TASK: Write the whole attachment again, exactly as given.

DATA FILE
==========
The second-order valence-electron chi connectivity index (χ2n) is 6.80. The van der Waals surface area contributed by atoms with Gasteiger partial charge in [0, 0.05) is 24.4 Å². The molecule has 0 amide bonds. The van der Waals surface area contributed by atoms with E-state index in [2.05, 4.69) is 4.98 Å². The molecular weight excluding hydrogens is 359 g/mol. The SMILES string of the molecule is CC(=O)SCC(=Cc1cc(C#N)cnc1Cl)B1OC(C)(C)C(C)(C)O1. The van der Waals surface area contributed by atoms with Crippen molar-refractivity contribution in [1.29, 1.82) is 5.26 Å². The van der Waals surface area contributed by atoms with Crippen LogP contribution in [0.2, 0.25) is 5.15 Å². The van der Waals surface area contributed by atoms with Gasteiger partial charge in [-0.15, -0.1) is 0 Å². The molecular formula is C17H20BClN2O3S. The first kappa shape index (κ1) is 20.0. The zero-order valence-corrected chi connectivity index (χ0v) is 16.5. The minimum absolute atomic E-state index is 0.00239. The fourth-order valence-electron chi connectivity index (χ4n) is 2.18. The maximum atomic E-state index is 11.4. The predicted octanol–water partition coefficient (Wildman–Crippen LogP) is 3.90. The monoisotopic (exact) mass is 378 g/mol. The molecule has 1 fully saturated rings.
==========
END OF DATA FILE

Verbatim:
The second-order valence-electron chi connectivity index (χ2n) is 6.80. The van der Waals surface area contributed by atoms with Gasteiger partial charge in [0, 0.05) is 24.4 Å². The molecule has 0 amide bonds. The van der Waals surface area contributed by atoms with E-state index in [2.05, 4.69) is 4.98 Å². The molecular weight excluding hydrogens is 359 g/mol. The SMILES string of the molecule is CC(=O)SCC(=Cc1cc(C#N)cnc1Cl)B1OC(C)(C)C(C)(C)O1. The van der Waals surface area contributed by atoms with Crippen molar-refractivity contribution in [1.29, 1.82) is 5.26 Å². The van der Waals surface area contributed by atoms with Crippen LogP contribution in [0.2, 0.25) is 5.15 Å². The van der Waals surface area contributed by atoms with Gasteiger partial charge in [-0.15, -0.1) is 0 Å². The molecular formula is C17H20BClN2O3S. The first kappa shape index (κ1) is 20.0. The zero-order valence-corrected chi connectivity index (χ0v) is 16.5. The minimum absolute atomic E-state index is 0.00239. The fourth-order valence-electron chi connectivity index (χ4n) is 2.18. The maximum atomic E-state index is 11.4. The predicted octanol–water partition coefficient (Wildman–Crippen LogP) is 3.90. The monoisotopic (exact) mass is 378 g/mol. The molecule has 1 fully saturated rings.